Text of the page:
Washingtonians Turn Former Embassies into Homes
While there are certainly some impressive homes in DC to choose from, some buyers are instead choosing to bring new life to some long-standing residences. Some Washingtonians are hard at work, turning some of the city’s former foreign embassies into private homes.
One such example includes the former Libyan Embassy in Kalorama. Built close to the turn-of-the-century, the home was designed in a Flemish Revival style.
It had been unoccupied for about 25 years and was in poor shape at the time a new owner came into the picture. A real estate developer had previously attempted to turn the property into condos, but when that fell through, the building went up back up for sale and a family snapped it up.
After nearly a year of making plans and getting approval from city and local officials, crews finally were able to start the renovations. The project took several years to complete.
Another example is a bit more recent. Earlier this year the State Department began renovating the former Iranian ambassador’s home on Massachusetts Avenue NW in the Woodland-Normstone neighborhood.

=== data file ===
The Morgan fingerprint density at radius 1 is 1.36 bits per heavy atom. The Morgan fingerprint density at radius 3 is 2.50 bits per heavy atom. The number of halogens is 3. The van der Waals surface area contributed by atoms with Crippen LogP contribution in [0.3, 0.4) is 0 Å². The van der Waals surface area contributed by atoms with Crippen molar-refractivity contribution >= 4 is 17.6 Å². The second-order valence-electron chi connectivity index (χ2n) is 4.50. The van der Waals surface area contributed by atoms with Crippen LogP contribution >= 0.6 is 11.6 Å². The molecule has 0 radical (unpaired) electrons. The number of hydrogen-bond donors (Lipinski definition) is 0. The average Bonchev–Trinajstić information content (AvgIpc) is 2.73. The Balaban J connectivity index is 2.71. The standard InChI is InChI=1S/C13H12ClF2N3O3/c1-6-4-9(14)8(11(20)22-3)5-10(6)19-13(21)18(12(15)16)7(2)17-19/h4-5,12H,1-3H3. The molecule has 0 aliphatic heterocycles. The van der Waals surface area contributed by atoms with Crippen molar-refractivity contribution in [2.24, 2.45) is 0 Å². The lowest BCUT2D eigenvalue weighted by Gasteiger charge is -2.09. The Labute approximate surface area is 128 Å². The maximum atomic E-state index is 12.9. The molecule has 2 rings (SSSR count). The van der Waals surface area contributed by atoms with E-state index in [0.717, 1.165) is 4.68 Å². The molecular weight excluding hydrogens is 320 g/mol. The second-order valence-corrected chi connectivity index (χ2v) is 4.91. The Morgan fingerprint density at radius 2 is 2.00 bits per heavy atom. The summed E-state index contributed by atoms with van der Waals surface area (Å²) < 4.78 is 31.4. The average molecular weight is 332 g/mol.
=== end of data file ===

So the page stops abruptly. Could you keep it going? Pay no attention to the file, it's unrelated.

The State Department took control of the building when diplomatic relations between the two countries ended in 1980. Plans call for the 18,000 square foot building to be used as a rental property to help with costs associated with the property’s upkeep.
All four levels of the house are under renovation. Past descriptions suggest the home has more than 40 rooms and more than a dozen fireplaces. It also comes with a swimming pool and terraced gardens.
Unfortunately, the home is in need of a lot of repairs. The former ambassador’s home sits close to the Brazilian and Bolivian embassies.
Yet another example was once a former Imperial Chinese diplomatic residence in Adams Morgan. This building is now home to around a dozen condos and plenty of history.